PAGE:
This Thanksgiving, Start a Debate About Refugees
Why am I interrupting your Thanksgiving to talk about the refugee issue that has seized our political debate across the country? I am shaken by the idea of Americans gaining a false sense of security based on the marginalization of those I went into national security to aid and a mistrust of those I’ve served with in the national security enterprise. I know many others in this profession have similar views and have been speaking up. You can too — and I want to help you do it.
I recognize how unappetizing this sounds. As a defense wonk, you are familiar with the ritual of gathering with family to feast, give thanks, and resign yourself to being quizzed or confronted by loved ones on all matters of national security. Because you have served in the military, you must have inside information on every last terrorist threat. Because you worked overseas, you can offer a risk assessment of your sister’s next vacation spot. However deservedly, they seek your perspective (if only to debate). This year, you should start the conversation.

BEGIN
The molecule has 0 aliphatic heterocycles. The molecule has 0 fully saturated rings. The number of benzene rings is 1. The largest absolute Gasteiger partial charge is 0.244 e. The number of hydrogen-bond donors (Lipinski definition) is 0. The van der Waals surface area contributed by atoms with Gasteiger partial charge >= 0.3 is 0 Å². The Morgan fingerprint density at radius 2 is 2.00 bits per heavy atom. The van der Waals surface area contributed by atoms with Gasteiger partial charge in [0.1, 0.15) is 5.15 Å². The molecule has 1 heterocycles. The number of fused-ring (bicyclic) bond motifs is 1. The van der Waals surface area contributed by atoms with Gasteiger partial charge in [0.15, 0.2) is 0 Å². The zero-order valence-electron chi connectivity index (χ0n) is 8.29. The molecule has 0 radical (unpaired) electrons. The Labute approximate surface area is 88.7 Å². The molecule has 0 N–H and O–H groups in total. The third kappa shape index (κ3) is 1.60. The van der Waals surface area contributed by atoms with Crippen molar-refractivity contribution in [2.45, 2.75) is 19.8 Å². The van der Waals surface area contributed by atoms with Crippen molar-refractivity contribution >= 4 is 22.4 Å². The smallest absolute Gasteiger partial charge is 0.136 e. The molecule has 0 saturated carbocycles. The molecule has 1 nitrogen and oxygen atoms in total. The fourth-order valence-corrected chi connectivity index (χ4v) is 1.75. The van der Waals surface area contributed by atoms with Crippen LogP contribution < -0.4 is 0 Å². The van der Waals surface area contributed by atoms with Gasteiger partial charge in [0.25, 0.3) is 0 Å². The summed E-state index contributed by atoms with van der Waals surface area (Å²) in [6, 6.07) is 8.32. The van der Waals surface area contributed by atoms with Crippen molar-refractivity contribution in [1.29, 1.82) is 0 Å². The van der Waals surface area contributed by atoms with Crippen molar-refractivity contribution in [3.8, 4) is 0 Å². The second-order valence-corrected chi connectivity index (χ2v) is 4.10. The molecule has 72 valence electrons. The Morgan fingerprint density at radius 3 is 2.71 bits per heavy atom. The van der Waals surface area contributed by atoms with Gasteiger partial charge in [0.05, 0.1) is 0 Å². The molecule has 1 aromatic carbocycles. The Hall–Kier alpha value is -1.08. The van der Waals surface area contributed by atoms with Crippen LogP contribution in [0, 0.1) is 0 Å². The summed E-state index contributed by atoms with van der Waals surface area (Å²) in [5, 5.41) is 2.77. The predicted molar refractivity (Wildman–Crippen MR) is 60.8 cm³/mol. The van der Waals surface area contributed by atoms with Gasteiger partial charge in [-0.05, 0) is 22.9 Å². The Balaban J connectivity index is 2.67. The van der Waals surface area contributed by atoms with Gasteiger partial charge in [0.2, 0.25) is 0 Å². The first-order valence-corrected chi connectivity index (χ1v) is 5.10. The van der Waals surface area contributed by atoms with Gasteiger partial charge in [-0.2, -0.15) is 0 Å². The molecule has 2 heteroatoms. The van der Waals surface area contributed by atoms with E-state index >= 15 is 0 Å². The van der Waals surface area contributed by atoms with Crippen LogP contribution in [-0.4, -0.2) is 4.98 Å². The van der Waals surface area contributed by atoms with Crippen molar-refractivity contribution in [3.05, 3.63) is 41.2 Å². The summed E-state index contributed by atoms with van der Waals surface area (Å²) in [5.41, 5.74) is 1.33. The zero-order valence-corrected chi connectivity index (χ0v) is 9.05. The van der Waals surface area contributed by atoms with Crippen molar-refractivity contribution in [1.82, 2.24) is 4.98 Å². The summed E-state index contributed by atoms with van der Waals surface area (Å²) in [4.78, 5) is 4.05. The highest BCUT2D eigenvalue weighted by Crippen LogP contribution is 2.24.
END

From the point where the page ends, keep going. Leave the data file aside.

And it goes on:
Maybe your dinner discussion will be thoughtful and reasoned — I certainly hope it will. But if that is not the case, consider that we are knee-deep in political primary season, and, in parallel, at a critical juncture in the nation’s (increasingly fearful) perspective of the threat of the Islamic State in Iraq and the Levant (ISIL). Politicians of all stripes are trying to one-up each other in their ability to stand against our nation’s threats. Standing out from the crowd is a must. Playing to fears is a given. Countering ISIL is complicated and does not lend itself to easily political sound bites. What does? “There is no way that we can put any of our people at risk by bringing people in at this point.“ “If I win, they’re going back.” “I don’t trust this administration to effectively vet the people.” “[Muslims] have to be [forced to register].”